Luis Suarez. Thierry Henry. Dennis Bergkamp. Didier Drogba. What do these illustrious names all have in common?
They all struggled to set the world alight in their first season in the Premier League, among endless other truly brilliant footballers. Given the impatient nature of the modern football supporter, they were written off as a “waste of money” by many, only to become superstars in the years that followed.
In Liverpool’s current ranks, Roberto Firmino has the potential to fall into that category – he won’t necessarily reach their level, before you bite my head off – and a formidable second season on Merseyside should be expected from the former Hoffenheim man. It is important to stress that Firmino’s maiden campaign in English football was far from a failure, though. He was generally good, if a little hit-and-miss. He took a few months to get going, not helped by Brendan Rodgers’ bizarre decision to deploy him as a right winger, but slowly we began to see the effortless brilliance that the Brazilian oozes.
The 24-year-old finished 2015/16 with 11 goals and nine assists, and while these may not exactly be earth-shattering statistics, they were among the best in an under-performing Liverpool team. Like so many Reds players, Firmino is already someone who splits opinion – some say he’s a genius, others say he’s an enigma who can’t keep hold of the ball – but more and more people will warm to him as his Reds career progresses. By the time next season gets underway, he will be even more acclimatised to life in England, and he will have enjoyed a full pre-season under Jurgen Klopp.
That is huge.
His fitness should be at its optimum limit, following a summer without international commitments, and he should be ready to hit the ground running when Liverpool visit Arsenal on 13th August. Comparing Firmino to Suarez is always a dangerous game, when you consider the Uruguayan is arguably Liverpool’s most talented player in history, but there are certainly parallels to be drawn. It is easy to forget that Suarez was far from sensational in his first year or so at Anfield – it was only in 2012/13, 18 months after joining, that he really came alive and blossomed into one of the finest footballers on the planet, and 21 goals in his first 52 appearances, during 2010/11 and 2011/12, were not the figures of a striker setting the world alight.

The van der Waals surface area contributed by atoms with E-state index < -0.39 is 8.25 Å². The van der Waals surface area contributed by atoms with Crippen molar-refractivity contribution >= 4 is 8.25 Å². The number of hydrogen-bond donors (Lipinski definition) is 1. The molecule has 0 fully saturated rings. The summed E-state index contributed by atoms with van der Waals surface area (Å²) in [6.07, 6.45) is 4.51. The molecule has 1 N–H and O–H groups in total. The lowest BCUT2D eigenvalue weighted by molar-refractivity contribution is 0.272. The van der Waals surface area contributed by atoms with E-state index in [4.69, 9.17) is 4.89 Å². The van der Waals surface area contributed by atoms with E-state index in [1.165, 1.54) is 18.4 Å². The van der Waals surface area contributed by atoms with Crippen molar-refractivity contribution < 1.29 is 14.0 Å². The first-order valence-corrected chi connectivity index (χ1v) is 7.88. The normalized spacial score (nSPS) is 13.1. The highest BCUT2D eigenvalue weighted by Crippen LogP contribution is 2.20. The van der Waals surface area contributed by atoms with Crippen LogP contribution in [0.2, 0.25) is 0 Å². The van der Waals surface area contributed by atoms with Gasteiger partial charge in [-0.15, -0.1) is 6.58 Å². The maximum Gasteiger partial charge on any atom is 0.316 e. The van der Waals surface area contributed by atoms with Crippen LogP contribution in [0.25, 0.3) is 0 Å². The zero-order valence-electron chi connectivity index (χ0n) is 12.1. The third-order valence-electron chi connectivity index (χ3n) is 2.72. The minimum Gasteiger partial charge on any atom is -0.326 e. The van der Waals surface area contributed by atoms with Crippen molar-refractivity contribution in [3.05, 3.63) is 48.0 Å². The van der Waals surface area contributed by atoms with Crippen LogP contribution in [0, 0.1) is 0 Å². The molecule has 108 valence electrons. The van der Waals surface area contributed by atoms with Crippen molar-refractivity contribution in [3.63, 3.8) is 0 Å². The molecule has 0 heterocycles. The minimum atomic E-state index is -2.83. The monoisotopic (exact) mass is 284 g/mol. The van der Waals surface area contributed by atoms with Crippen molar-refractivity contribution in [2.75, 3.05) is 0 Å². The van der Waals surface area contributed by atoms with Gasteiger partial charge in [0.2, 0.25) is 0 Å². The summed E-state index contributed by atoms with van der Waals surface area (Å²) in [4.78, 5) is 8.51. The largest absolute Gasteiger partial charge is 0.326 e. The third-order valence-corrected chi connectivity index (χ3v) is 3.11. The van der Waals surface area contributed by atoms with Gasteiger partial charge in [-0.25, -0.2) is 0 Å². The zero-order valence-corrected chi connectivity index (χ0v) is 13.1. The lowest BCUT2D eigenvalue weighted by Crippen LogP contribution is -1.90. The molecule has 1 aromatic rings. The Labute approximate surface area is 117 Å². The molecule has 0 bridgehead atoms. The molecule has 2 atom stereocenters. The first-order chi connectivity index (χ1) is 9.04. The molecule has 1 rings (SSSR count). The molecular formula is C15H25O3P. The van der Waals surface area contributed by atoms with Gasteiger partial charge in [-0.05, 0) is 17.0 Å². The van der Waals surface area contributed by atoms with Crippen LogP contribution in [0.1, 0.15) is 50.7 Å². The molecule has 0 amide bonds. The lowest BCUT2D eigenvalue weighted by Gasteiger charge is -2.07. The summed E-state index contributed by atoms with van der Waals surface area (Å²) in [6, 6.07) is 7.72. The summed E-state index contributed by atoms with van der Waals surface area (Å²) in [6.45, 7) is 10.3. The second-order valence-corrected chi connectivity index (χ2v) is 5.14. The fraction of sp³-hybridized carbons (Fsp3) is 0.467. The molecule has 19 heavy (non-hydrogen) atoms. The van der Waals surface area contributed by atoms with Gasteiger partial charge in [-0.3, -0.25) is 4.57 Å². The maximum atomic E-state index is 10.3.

The same most certainly applies to Firmino’s current return as well. The chances of the Brazilian ever reaching the level ‘El Pistolero’ has are understandably slim, but he is a magnificent footballer who really could become a Liverpool icon. To some, it may not feel like that right now, but the South American feels like a player who has further gears to find. Many have disagreed with me on this, but as an all-round footballer, he is better than Philippe Coutinho. Sure, he doesn’t curl as many stunners into the top corner, or beat players with triple step-overs, but there is so much substance and end product to his game. Coutinho is also a wonderful player, by the way.
It’s like comparing Kevin De Bruyne and Eden Hazard, both of whom are fantastic. One looks particularly fancy and creative, but the other is more effective, and guarantees match-winning quality in the final third in almost every game he plays.
Firmino’s reading of the game is as good as anyone else in the squad, and his ability to make everything look so easy is one of his greatest attributes. He has a Mesut Ozil-esque languidness that works against him – it can be wrongly mistaken for laziness and a lack of interest – but his final ball and composure in front of goal are a joy to watch when he is full flow. If you look back at Firmino’s goals last season, only the 25-yard beauty against Arsenal stands out as a genuine cracker, but just look at most of the other finishes. Norwich away; Man United and Man City at home; Crystal Palace away. So calm, crisp and precise. He also covers as much ground as Forrest Gump, which can go hugely unnoticed. Firmino isn’t perfect yet, by any means, and he has been guilty of going missing in certain matches, but over time, his influence is only going to grow. The fact that Klopp is a huge admirer of him makes it even more of a surefire thing, with the duo clearly a match made in heaven.
Being a Liverpool fan can be a frustrating obsession, and it’s almost impossible to predict how a season will pan out at Anfield the summer before it. Firmino looks primed to go up another gear in 2016/17, though, and I fully expect him to become one of the Premier League’s most pivotal attacking players. He will find more consistency to his game, which will ensure a more regular flow of goals and assists, and he will be one of the first names on Klopp’s team-sheet week in, week out. The likes of Suarez, Henry and Drogba were not tipped to become legends after their first season in England, but look at the magic they went on to produce.
Will Firmino end up meriting a place alongside players of that quality? Probably not. But assuming he avoids serious injury, special things should be expected from this point on.